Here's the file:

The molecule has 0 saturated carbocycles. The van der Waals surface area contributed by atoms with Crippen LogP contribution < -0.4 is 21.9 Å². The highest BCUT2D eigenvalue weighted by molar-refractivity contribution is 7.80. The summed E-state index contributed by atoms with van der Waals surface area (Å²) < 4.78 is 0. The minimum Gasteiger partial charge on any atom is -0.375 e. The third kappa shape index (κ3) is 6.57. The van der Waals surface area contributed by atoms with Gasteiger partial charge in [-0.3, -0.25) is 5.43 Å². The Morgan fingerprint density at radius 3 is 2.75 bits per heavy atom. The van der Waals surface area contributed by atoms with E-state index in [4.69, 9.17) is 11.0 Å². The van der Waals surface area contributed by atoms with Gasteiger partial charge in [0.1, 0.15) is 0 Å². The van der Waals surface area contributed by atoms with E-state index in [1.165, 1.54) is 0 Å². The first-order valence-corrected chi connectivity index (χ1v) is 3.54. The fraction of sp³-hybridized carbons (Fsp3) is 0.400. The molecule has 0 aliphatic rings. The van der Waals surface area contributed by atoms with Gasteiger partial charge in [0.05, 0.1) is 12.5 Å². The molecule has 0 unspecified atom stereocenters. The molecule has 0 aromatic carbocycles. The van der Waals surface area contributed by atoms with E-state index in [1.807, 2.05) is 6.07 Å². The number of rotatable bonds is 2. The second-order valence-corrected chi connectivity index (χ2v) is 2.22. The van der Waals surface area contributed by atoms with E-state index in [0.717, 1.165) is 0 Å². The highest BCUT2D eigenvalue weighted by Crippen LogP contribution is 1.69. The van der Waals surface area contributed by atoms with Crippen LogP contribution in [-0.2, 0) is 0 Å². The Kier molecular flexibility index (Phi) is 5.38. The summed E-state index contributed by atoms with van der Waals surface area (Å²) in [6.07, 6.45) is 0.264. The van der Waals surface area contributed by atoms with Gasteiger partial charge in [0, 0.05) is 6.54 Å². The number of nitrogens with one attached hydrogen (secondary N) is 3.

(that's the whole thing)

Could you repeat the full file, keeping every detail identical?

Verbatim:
The molecule has 0 saturated carbocycles. The van der Waals surface area contributed by atoms with Crippen LogP contribution < -0.4 is 21.9 Å². The highest BCUT2D eigenvalue weighted by molar-refractivity contribution is 7.80. The summed E-state index contributed by atoms with van der Waals surface area (Å²) < 4.78 is 0. The minimum Gasteiger partial charge on any atom is -0.375 e. The third kappa shape index (κ3) is 6.57. The van der Waals surface area contributed by atoms with Gasteiger partial charge in [-0.3, -0.25) is 5.43 Å². The Morgan fingerprint density at radius 3 is 2.75 bits per heavy atom. The van der Waals surface area contributed by atoms with E-state index in [4.69, 9.17) is 11.0 Å². The van der Waals surface area contributed by atoms with Gasteiger partial charge in [0.1, 0.15) is 0 Å². The van der Waals surface area contributed by atoms with E-state index in [1.165, 1.54) is 0 Å². The first-order valence-corrected chi connectivity index (χ1v) is 3.54. The fraction of sp³-hybridized carbons (Fsp3) is 0.400. The molecule has 0 aliphatic rings. The van der Waals surface area contributed by atoms with Gasteiger partial charge in [0.05, 0.1) is 12.5 Å². The molecule has 0 unspecified atom stereocenters. The molecule has 0 aromatic carbocycles. The van der Waals surface area contributed by atoms with E-state index in [1.807, 2.05) is 6.07 Å². The number of rotatable bonds is 2. The second-order valence-corrected chi connectivity index (χ2v) is 2.22. The van der Waals surface area contributed by atoms with E-state index in [0.717, 1.165) is 0 Å². The highest BCUT2D eigenvalue weighted by Crippen LogP contribution is 1.69. The van der Waals surface area contributed by atoms with Crippen LogP contribution in [-0.2, 0) is 0 Å². The Kier molecular flexibility index (Phi) is 5.38. The summed E-state index contributed by atoms with van der Waals surface area (Å²) in [6.07, 6.45) is 0.264. The van der Waals surface area contributed by atoms with Gasteiger partial charge in [0, 0.05) is 6.54 Å². The number of nitrogens with one attached hydrogen (secondary N) is 3.